The enhanced barrier performance of the product and its suitability for boiling sterilisation have been made possible by a high-grade vapour deposition layer, original barrier coating, and converting techniques developed based on GL Barrier technologies. These technologies involve the lamination of an inorganic vapour deposition barrier layer and a coating barrier layer onto a base film. The combination creates a layer structure that is easy to print on, laminate, and process in other ways, and also provides stable barrier performance. Using this proprietary technology, Toppan said it was able to overcome the difficulty of vapour deposition on PE to create this newest recyclable mono-material packaging. The development, the company added, is a response to rising demand in Europe, where all packaging must be reusable or recyclable by 2030, and in North America for mono-material solutions, and can be used for a wide range of contents. In light of the film’s drop strength, this includes refill pouches containing products such as detergents and shampoo.
With this latest addition to the GL Barrier family, Toppan can now offer GL Barrier films designed with PET, PE, and BOPP substrates.
The new film is directed at manufacturers of food and personal care products, as well as customers in a wide range of other industries.
The latest report by Syndicated Analytics titled “Polylactic Acid Production Cost Analysis 2022-2027: Capital Investment, Manufacturing Process, Raw Materials, Operating Cost, Industry Trends and Revenue Statistics” offers the requisite knowledge one requires before foraying into the polylactic acid industry. The report encompasses exhaustive insights pertaining to pricing, margins, utility costs, operating costs, capital investments, raw material requirements and primary process flow, which is based on the latest economic data. It is a must-read report for new entrants, investors, researchers, consultants and business strategists that assists them in understanding the polylactic acid industry in a better manner to make informed business decisions.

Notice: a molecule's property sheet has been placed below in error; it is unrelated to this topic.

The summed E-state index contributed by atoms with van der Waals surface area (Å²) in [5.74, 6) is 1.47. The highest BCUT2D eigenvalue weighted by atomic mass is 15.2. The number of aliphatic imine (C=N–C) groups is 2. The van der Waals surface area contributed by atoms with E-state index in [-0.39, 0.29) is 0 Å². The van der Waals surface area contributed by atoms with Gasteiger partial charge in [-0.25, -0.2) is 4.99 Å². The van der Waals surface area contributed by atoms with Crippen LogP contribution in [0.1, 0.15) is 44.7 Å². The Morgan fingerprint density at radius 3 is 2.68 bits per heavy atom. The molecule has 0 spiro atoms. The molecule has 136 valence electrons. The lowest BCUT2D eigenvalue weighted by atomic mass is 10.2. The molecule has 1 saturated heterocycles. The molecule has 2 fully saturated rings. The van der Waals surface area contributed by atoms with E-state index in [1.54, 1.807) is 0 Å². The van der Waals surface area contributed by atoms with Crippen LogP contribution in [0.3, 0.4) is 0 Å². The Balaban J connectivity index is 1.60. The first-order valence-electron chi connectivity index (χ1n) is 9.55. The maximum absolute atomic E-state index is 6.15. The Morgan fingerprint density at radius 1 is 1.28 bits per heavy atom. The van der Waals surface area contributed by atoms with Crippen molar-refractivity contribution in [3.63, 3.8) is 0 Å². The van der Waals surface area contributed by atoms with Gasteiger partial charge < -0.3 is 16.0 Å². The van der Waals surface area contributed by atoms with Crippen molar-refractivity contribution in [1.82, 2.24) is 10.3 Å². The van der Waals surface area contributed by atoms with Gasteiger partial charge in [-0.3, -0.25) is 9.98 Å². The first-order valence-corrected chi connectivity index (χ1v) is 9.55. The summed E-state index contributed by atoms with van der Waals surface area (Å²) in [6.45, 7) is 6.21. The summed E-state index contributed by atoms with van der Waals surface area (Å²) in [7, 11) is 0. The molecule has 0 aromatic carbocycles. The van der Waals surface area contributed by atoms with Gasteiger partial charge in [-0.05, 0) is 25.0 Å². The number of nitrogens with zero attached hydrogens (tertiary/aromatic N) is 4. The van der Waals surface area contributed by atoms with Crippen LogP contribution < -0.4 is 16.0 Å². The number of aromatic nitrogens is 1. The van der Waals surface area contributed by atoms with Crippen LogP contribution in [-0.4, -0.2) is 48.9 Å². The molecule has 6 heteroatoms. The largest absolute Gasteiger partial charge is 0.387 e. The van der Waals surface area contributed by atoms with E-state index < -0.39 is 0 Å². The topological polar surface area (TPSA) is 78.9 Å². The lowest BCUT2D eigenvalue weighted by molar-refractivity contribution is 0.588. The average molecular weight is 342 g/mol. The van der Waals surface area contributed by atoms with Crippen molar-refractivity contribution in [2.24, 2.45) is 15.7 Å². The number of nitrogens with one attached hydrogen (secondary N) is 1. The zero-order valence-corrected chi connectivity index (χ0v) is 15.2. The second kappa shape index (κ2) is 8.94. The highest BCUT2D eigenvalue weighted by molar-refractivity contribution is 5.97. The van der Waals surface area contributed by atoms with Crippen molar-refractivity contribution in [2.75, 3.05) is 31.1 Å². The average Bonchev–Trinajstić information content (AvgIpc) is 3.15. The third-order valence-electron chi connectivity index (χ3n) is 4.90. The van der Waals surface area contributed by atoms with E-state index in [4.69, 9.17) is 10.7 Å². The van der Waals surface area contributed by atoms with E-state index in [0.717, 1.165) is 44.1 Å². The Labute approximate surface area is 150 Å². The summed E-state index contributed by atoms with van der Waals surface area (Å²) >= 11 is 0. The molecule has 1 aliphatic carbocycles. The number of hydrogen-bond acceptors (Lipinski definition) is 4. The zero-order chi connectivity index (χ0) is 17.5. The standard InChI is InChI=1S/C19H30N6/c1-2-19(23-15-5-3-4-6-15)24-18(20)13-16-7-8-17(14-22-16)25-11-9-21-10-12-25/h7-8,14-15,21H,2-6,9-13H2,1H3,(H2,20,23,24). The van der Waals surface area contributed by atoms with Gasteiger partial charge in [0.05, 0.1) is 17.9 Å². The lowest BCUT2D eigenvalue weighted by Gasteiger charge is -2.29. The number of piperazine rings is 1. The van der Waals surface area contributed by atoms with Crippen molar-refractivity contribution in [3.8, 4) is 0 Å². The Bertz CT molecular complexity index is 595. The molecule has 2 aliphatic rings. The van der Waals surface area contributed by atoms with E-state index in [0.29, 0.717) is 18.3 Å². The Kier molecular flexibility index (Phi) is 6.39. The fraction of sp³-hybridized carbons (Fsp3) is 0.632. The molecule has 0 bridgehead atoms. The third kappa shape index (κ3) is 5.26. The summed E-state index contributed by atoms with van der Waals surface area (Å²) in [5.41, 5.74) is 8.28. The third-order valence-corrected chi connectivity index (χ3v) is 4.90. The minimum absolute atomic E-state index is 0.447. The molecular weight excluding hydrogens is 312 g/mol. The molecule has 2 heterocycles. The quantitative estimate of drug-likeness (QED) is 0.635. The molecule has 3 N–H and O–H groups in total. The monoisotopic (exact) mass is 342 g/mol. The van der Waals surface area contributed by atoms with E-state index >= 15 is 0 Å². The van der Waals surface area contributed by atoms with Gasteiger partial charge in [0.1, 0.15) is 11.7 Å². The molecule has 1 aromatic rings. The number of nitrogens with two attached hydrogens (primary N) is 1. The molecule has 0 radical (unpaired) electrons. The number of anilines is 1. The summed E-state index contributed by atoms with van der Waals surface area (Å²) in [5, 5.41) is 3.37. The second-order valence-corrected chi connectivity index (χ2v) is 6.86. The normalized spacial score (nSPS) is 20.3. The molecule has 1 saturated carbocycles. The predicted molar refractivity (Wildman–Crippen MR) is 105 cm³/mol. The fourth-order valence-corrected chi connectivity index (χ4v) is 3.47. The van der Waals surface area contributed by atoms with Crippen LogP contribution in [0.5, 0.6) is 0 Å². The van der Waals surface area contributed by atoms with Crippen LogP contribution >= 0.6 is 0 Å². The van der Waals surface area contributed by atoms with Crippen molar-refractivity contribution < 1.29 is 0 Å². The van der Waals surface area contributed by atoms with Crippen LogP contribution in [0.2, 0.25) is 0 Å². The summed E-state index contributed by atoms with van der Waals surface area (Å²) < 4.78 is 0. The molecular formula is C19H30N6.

Polylactic acid (PLA) refers to a thermoplastic aliphatic polymer with the chemical formula C3H4O2. It is prepared by condensation of lactic acid with loss of water and is recyclable and biodegradable in nature. Polylactic acid is obtained from renewable sources, such as sugar cane, maize, cassava, corn starch, etc. It is widely available in numerous forms, including coatings, films, fiber, and sheets. Compared to other biodegradable polymers, PLA is reasonably inexpensive, has various advantageous mechanical qualities and is environmentally friendly as it produces low carbon emissions. As a result, polylactic acid is primarily used in the food industry for food packaging to protect heat, light, and moisture-sensitive food products. It further finds widespread application several end-use industries, including textile, medical, agriculture, automotive, etc.
The increasing utilization of polylactic acid to produce microwaveable containers, including disposable cutlery and food containers, is primarily driving the global polylactic acid market. Moreover, the increasing demand for biocompatible food packaging solutions on account of rising environmental concerns is stimulating the market growth. Additionally, PLA is gaining wide traction across the expanding food and beverage industry as it improves the aesthetic appeal of the food package and is highly resistant to grease and oil. This, in turn, is providing a positive outlook to the global market. Furthermore, the escalating demand for polylactic acid in the textile industry, on account of its excellent breathability and durability quality, is further catalyzing the product demand. Apart from this, various initiatives undertaken by government bodies to provide subsidies and promote the usage of biodegradable products like PLA, owing to the rising carbon emissions and the need for adopting pollution control measures, are augmenting the global market. Several other factors, including unstable petroleum prices and the unavailability of sufficient resources for plastic production, are anticipated to propel the global polylactic acid market over the forecast period.
HEIQ PLC said Monday that it has filed a complaint in the U.S. against ICP Industrial Inc. for breaching the terms of an exclusive agreement.
The materials-and-textile innovation company said its HEIQ materials subsidiary has filed a complaint in the U.S. District Court for the Western District of North Carolina, Charlotte Division, against ICP Industrial Inc, a division of ICP Group.
ICP has failed to pay royalties or minimum exclusivity fee payments and failed to provide timely and accurate royalty reports, HEIQ said.